Sunday, September 21, 2008

We have stairs! Almost...

I'm back. After a long trip with a lot of sitting and meeting, I can never wait to get my hands dirty again. Even waiting for Eddy to pee in the chilly air this morning - pre-coffee - I had to at least pull some weeds!

Ken did an awesome job grouting the hearth - we're always amazed how much of a difference it makes, every time. He had it done, plus he had re-sanded the brick patio joints - by the time I got home. What a dear.

So today we headed out to the ol' deck. After sleeping late, of course. The goal was to make some forward progress on the main steps - not the sweeping steps for lazy days of gardening and parting, but the business end of the deck: where we enter & leave every day, groceries, dog, and work bags in arms.

We were all prepared to cut stringers (had to go get more lumber), then I re-measured and realized we could use pre-cut, standard issue stringers if we bit the bullet and gave ourselves 4 instead of 3 stairs. It was probably a good idea to go to 4 anyways, so they wouldn't be too steep. So off the the store for pre-cut stringers. That little cheat saved us at least half a day, and some really irritating cutting.

We zipped them right on, decked & fascia-ed the steps, then put on the decking in that last area and cut it cleanly - finally. We all have been missing our footing with a jagged-toothed edge on the deck.

Of course the day had its drama - as we dug a ditch for gravel to set the stair footer on, we realized we had to pull up the old, tarred-over concrete pavers that were once a probably very nice walkway. Hea-vy. Ugh. Why do people slap sticky tar on nice old concrete? Concrete is perfectly lovely, especially with little lines of grass or moss coming up in between. Ah well, we'll re-purpose the big concrete pads somewhere. And, we found a few old buried bricks - we think there was probably a very nice old set of brick steps for the original back entry. Bummer those are gone too, but we can use the bricks to fill in a small spot in the patio-deck transition zone.

The toughest part was another cheat - even though we had mocked everything up and supposedly wouldn't end up having to have any skinny boards, by the time we got to the end, suddenly we were off. We re-checked options like adding a snow grate (waaay too expensive), adding a skinny board (won't look right), and putting diagonal boards in, but ended up making 2 slightly skinny boards with craftsman-esque cutouts. I am going to get some brass grid material to set down in them - we'll rout some rabbets - and we think they'll look pretty cool in the end. Plus, it gives us a design to repeat in the large planter that's going to eat up all our various mistakes.

Here comes Monday - we'll see what punch-list stuff we can cram in another action-packed week.

Saturday, September 20, 2008

Fabulous Syracuse

The weather is GORGEOUS! However, I'm not home to enjoy it - I'm away in Syracuse for a meeting. Luckily I'll be home tonight so we can possibly finish the deck tomorrow, and Ken is dutifully grouting the hearth as we anticipate getting the stove - well, sometime. And we have to be ready for it - the shop is so overbooked that they want the stove to get installed the minute they receive it! So good to be prepared - I don't think they want to wait around for grout to dry.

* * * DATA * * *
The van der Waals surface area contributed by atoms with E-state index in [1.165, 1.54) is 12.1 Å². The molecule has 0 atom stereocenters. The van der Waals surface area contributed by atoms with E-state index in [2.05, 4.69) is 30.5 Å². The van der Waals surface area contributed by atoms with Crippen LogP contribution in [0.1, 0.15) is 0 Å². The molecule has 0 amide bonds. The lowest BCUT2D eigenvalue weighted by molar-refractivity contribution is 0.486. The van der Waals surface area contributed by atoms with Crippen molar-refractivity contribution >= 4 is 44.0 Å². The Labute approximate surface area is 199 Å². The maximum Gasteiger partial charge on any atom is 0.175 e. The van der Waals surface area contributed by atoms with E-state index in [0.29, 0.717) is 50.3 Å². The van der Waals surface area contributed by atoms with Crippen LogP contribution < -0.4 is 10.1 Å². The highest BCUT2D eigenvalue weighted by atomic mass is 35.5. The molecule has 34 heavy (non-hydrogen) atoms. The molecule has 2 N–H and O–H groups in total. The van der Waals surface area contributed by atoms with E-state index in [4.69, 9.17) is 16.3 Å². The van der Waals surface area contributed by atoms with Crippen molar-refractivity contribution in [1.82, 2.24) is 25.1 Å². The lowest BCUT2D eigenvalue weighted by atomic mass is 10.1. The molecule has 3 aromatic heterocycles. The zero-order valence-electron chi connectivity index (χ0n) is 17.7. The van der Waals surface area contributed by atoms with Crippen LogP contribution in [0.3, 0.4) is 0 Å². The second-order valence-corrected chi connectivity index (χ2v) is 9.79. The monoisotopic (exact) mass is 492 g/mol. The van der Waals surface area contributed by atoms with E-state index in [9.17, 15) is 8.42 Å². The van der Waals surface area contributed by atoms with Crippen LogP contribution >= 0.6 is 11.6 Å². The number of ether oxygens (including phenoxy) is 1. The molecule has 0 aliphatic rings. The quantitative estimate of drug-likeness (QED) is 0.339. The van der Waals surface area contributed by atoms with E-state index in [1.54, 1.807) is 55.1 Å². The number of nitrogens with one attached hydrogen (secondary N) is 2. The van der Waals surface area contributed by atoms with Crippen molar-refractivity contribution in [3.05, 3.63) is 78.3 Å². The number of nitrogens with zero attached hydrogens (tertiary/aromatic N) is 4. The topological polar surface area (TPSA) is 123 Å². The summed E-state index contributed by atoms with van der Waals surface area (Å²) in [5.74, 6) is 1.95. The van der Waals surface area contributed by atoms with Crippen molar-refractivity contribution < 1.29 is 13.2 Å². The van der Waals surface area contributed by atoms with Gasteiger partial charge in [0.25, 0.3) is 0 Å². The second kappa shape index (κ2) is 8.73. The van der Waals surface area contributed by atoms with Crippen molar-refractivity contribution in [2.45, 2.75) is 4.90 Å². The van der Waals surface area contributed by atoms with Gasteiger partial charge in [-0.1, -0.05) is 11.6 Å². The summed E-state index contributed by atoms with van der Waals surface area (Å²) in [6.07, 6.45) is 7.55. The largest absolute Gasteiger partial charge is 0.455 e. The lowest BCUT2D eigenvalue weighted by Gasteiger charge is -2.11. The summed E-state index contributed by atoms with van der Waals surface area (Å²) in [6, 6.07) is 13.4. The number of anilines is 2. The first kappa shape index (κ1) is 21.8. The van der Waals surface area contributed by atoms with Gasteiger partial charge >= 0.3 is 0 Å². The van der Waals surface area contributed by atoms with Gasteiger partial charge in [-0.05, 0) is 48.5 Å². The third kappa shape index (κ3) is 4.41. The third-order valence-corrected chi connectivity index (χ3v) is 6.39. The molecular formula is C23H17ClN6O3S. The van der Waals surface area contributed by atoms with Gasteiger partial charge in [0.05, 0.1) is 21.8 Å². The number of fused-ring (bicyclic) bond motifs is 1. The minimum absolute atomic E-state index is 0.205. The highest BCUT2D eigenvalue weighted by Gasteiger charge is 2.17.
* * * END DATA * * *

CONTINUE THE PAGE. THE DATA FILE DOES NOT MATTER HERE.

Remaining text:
Anyways, the Syracuse area is chock-full of Craftsman and Bungalow-type amusements. Sadly, I didn't bother with a rental car, so I can only dream, but I did manage to take a cab over to Dalton's antiques right in town here - it was mission oak mecca! There was a narrow Gus Stickley drop front desk-bookshelf, loads of settles, Morris chairs, and Eastwoods that made me swoon, and all manner of antique pottery, lighting, table runners - plus a few new items like the wonderful table runner and pillow kits like some of these - sadly none fit on our dining room buffet, thanks to Ken for taking my kooky phone call asking him to quick! measure the buffet!

They also had some great fabric swatches - both from Archive Editions (we love their Hoffman!) and other companies - I picked a Hoffman-style print that they're checking on for me - it had too much blue in it for us! For that $16 rocker we got at the yard sale - the seat needs to be re-covered.

The owner is David Rudd, who writes the column in American Bungalow - "Perspective on Antiques" - where you can ask all sorts of questions about your vintage finds. I didn't realize that was who he was till I picked up a card - then I remembered his photo in the magazine and recognized the name. How cool - I got to chat with a real mission oak guru about a couple of chairs I found, and began to see if I could figure out if the seats are original. He suggested I send in photos - so I'll do that and maybe it'll appear in a future issue of AB. We also had a discussion about how collecting chairs is just so addictive. It's definitely my problem. I mean, how many people need to sit in our house at a time? Pretty soon we'll have seating for a hundred.